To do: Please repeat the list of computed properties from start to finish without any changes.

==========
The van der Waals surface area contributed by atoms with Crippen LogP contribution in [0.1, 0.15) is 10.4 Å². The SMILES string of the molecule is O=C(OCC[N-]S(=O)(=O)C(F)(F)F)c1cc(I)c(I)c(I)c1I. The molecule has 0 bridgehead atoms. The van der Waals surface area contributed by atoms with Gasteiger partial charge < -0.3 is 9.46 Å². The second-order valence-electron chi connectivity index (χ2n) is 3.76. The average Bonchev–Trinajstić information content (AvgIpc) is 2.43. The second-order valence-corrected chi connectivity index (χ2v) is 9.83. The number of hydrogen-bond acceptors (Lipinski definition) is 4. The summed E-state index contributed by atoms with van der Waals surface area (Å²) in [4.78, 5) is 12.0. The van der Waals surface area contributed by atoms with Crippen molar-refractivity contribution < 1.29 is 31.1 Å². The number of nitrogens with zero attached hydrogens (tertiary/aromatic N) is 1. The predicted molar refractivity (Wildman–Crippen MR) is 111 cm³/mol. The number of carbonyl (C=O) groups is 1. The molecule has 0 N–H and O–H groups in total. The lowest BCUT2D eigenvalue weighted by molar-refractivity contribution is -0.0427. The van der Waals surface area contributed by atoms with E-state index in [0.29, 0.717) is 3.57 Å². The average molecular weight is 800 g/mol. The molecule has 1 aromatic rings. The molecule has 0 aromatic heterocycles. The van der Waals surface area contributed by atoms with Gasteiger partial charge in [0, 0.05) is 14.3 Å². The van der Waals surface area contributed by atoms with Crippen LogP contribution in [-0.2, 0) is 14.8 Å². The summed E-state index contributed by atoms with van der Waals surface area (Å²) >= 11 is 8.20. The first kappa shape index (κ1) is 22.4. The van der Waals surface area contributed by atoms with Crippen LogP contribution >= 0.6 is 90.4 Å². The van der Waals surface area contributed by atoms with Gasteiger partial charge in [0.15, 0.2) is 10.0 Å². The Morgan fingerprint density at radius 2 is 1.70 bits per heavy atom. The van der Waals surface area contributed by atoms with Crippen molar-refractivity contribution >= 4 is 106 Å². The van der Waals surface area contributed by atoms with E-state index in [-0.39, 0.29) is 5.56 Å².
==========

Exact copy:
The van der Waals surface area contributed by atoms with Crippen LogP contribution in [0.1, 0.15) is 10.4 Å². The SMILES string of the molecule is O=C(OCC[N-]S(=O)(=O)C(F)(F)F)c1cc(I)c(I)c(I)c1I. The molecule has 0 bridgehead atoms. The van der Waals surface area contributed by atoms with Gasteiger partial charge < -0.3 is 9.46 Å². The second-order valence-electron chi connectivity index (χ2n) is 3.76. The average Bonchev–Trinajstić information content (AvgIpc) is 2.43. The second-order valence-corrected chi connectivity index (χ2v) is 9.83. The number of hydrogen-bond acceptors (Lipinski definition) is 4. The summed E-state index contributed by atoms with van der Waals surface area (Å²) in [4.78, 5) is 12.0. The van der Waals surface area contributed by atoms with Crippen molar-refractivity contribution < 1.29 is 31.1 Å². The number of nitrogens with zero attached hydrogens (tertiary/aromatic N) is 1. The predicted molar refractivity (Wildman–Crippen MR) is 111 cm³/mol. The number of carbonyl (C=O) groups is 1. The molecule has 0 N–H and O–H groups in total. The lowest BCUT2D eigenvalue weighted by molar-refractivity contribution is -0.0427. The van der Waals surface area contributed by atoms with E-state index in [0.29, 0.717) is 3.57 Å². The average molecular weight is 800 g/mol. The molecule has 1 aromatic rings. The molecule has 0 aromatic heterocycles. The van der Waals surface area contributed by atoms with Gasteiger partial charge in [0, 0.05) is 14.3 Å². The van der Waals surface area contributed by atoms with Crippen LogP contribution in [-0.2, 0) is 14.8 Å². The summed E-state index contributed by atoms with van der Waals surface area (Å²) >= 11 is 8.20. The first kappa shape index (κ1) is 22.4. The van der Waals surface area contributed by atoms with Crippen LogP contribution >= 0.6 is 90.4 Å². The van der Waals surface area contributed by atoms with Gasteiger partial charge in [0.15, 0.2) is 10.0 Å². The Morgan fingerprint density at radius 2 is 1.70 bits per heavy atom. The van der Waals surface area contributed by atoms with Crippen molar-refractivity contribution >= 4 is 106 Å². The van der Waals surface area contributed by atoms with E-state index in [-0.39, 0.29) is 5.56 Å².